Under the foreseeable misuse doctrine, a manufacturer cannot avoid liability if the plaintiff's use of the product was reasonably foreseeable. Manufacturer will claim that the name of the blender indicated its proper use. However, absent specific warnings to alert the user that hot items should not be placed in the blender, the possibility the blender would be used to prepare a wide range of foods would be foreseeable. Thus, Manufacturer will not be able to rely on this defense.

Assumption of the Risk
A plaintiff may be deemed to have assumed the risk of her actions where she knowingly and voluntarily acted. Here manufacturer will argue that Consumer knowingly used the product in a manner contrary to the way it was manufactured and marketed. Additional facts will be needed to determine the viability of this defense.

Contributory/Comparative Negligence
In certain jurisdictions, under contributory negligence, a plaintiff will be barred from recovery where her negligence contributed to her injury. Under the pure comparative negligence approach, a plaintiff's recovery will be reduced in proportion to her negligence. In most jurisdictions, where the plaintiff's contributory negligence is equal to or greater than the defendant's negligence, recovery will be barred. Here, Manufacturer will argue that Consumer was negligent in her use of the blender. Consumer overfilled the blender contrary to the plain warning provided by Manufacturer. Moreover, Consumer used the product to mix hot liquids despite the name of the product. Thus, manufacturer will likely be able to reduce its liability based on Consumer's actions.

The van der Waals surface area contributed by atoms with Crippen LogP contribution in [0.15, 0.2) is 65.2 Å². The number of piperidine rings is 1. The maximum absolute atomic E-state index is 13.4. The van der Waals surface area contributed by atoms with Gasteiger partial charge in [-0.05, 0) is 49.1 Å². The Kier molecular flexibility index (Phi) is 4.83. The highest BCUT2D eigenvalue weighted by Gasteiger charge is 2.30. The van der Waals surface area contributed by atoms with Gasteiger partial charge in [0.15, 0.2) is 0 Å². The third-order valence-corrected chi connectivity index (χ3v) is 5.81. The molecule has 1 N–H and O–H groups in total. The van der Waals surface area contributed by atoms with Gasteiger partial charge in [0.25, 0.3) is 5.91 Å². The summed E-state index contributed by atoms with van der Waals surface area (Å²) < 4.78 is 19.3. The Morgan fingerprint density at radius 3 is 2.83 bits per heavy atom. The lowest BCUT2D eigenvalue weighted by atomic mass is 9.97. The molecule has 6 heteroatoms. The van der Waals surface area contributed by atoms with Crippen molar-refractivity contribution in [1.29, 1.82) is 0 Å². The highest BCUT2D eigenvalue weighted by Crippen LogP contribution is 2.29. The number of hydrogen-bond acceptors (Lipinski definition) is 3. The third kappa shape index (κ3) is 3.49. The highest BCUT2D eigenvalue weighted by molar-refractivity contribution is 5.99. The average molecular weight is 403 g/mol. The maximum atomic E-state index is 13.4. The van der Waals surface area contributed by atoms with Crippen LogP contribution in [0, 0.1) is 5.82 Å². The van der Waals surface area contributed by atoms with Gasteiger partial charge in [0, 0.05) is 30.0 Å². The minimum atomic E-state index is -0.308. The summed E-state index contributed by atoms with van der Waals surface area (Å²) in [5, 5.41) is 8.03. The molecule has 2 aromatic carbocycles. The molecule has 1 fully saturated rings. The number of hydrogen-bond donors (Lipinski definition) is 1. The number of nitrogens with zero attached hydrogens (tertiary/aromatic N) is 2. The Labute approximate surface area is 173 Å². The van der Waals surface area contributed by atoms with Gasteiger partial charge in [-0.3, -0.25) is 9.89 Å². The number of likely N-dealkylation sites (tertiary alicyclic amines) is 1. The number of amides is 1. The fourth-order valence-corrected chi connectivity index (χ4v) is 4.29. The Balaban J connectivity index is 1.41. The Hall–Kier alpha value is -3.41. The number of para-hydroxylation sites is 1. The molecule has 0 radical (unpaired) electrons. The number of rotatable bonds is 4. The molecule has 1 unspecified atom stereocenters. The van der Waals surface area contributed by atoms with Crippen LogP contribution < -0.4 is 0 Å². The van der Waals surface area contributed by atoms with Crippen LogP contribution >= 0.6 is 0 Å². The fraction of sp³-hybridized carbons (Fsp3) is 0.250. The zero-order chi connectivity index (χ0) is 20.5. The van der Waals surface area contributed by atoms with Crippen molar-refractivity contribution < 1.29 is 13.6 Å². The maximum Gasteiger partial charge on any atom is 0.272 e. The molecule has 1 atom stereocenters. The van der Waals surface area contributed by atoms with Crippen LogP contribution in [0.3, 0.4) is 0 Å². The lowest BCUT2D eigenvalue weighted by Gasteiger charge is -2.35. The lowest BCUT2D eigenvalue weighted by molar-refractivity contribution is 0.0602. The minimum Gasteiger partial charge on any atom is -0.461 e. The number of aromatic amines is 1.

C. Retailer's Motion to Dismiss the Negligence Action:

As stated above, the elements of duty, breach, causation and damages must be met in order for plaintiff to withstand a motion to dismiss. Retailer owed a duty of due care to foreseeable plaintiffs. Here, Consumer, as the end user of the product, was a foreseeable plaintiff. The standard of care applicable to these facts is that of a reasonable retail distributor. There are no facts indicating Retailer acted negligently. Although the product was designated as a cold drink blender, there is nothing suggesting this designation of use was anything more than a marketing angle used to differentiate the product from other blenders. Based on the facts provided there was nothing that should have alerted Retailer to the potential design defect with the product. The blender contained the standard parts found in a blender and did not contain a warning to alert the Retailer of any risks unique to this product. Thus, it is unlikely that Retailer would have been found to have breached its duty of due care.

Even if Consumer were able to establish a breach of duty on the part of Retailer, the facts do not indicate that Retailer's negligence was the cause of Consumer's injuries.

The element of damages is satisfied for the reasons stated above.

Thus, Retailer will likely be successful in moving to dismiss Consumer's negligence action.

D. Retailer's Defenses to the Negligence Action:

Retailer will assert the defenses of misuse, assumption of the risk and comparative/contributory negligence as discussed above.

E. Manufacturer's Motion to Dismiss the Strict Liability Action:

Strict liability will attach where a commercial supplier of a product has breached the duty to supply safe products and the breach was the cause of the plaintiff's damages.

Commercial suppliers owe a duty to all who may be affected by their products. Here Manufacturer was in the business of producing blenders. As such, Manufacturer was a commercial supplier. Consumer purchased and used the Cold Drink Blender and was a foreseeable plaintiff. Thus, Manufacturer owed a duty to Consumer.